For the door that is hard to shut, you need new hinge pins and bushings.
I recently purchased replacements at AutoZone. ORileys has the same ones, only they were about $2 each more. They are in the bubble pack "HELP!" packages. I believe by MotorMite? And are for an S10 Pick-up. Also they are about 1/4 inch longer than original, I stuck mine to a grinder but don't think you really have to. Fairly easy to replace, I used a jack to hold up the door and one at a time.
The door hinge pins are no longer available, but they are a generic GM item (Chevy S-10). The Part number of the replacement is 20043351 (about $2.50 each). The retainers and bushings are still available (P/N 2042 9500, under $1 each). ------------
(Motormite brand) where they have all kind of misc. parts for all type of cars, they had S10 hinge pin & bushing kits. $5.19 each. So I purchased the only one they had P/N 38407. The pin is goldentone not black like original. Decided to stop at AutoZone down the road and check their stock. They had several at $3.99 ea. same part number. The package says it fits: 1994-82 S10 Blazer, Jimmy, Pickups 1994-85 Astro, Safari Vans.
Dew Wipes--------------------
The dew wipes are a common problem with our cars, not at all surprising with a car that is 10-15 yrs. old.
You will need to remove the inner door panel, the rubber triangle thingys at right(top) and left(top) of the door, and the metal molding strip the holds the top of the inner door panel on.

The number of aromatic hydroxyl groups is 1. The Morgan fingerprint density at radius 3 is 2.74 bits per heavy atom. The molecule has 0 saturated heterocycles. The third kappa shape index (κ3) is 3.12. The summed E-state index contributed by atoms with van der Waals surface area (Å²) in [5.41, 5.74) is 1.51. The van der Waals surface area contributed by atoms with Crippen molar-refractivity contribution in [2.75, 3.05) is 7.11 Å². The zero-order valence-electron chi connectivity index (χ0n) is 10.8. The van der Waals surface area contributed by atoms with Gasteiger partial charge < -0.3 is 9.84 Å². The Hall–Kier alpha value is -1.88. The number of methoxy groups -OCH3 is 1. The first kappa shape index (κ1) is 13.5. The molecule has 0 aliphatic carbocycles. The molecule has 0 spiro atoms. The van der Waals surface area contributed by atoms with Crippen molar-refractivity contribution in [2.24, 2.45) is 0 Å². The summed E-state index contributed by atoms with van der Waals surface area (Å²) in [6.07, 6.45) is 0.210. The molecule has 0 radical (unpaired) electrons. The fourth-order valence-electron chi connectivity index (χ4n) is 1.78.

The real problem with replacing the dew wipes is that the two center screws are not accessible since the window does not wind all the way down. Several opinions on how to go about attacking this exist, I prefer to simply pry the old strip off of the screws with a small flat blade screw driver. The dew strip is made of very very thin aluminum, and it will pry off the screws quite easily. You can then use a pair of pliers to back out the already loose screws.
Regardless of the method used to remove the old dew wipes, I would highly recommend replacement of the problem screws with some small hex head sheet metal screws for ease of removal in the future. For those who prefer alternatives, I would suggest contacting Rodney Dickman
about a tool he has recently developed for this purpose. Here's his web page ->
The best prices I have found on these so far are from Chriswell Chevrolet:

Outer Dew wipe: (part # 20606220 & 20606221) $20.63 ea.
Inner Dew wipe: (part # 20320534 & 20320535) $14.93 ea.

Chriswell Chevrolet
503 Quince Orchard Rd.
Gaithersburg, Md. 20878

Dealer phone 301-948-0880
Parts Dept. 888-466-9101
Parts Dept. Fax 301-670-0936
Parts Dept. direct 301-590-1458

Ask for Kevin Burdette in the parts dept. and identify yourself as a Fiero list member to get the "trade" price and free shipping on any GM parts.
My son and I did a dew wipe replacement last year. With inner door panel and outer skin removed it is easy to see how to remove and replace the dew wipes. The hard part is reaching two self-tapping Phillips head screws in the center area of the dew wipes. I found the easiest way to reach them is drill 1/4" access holes through the metalwork. Replacement is then a simple exercise. Regards,Paul McKibben
I recently posted some erroneous information about removing the two "difficult" screws during the dew wipe replacement process. My leaky memory is at fault and I apologize to anyone who tried to use the information. I just looked at my donor car to refresh my memory, and here is the procedure I used to remove the two screws which are difficult to access: With the outer door skin removed:

(1) Grind off the points of the two "difficult" screws with a small grinding wheel on a Dremel tool until they are about flush with the sheet metal.

(2) Drill a 1/4" access hole for each screw from the outside, then drill out what remains of the two offending screws with a 1/8" bit (protecting the window glass from the drill bit with a scrap of sheet aluminum or similar).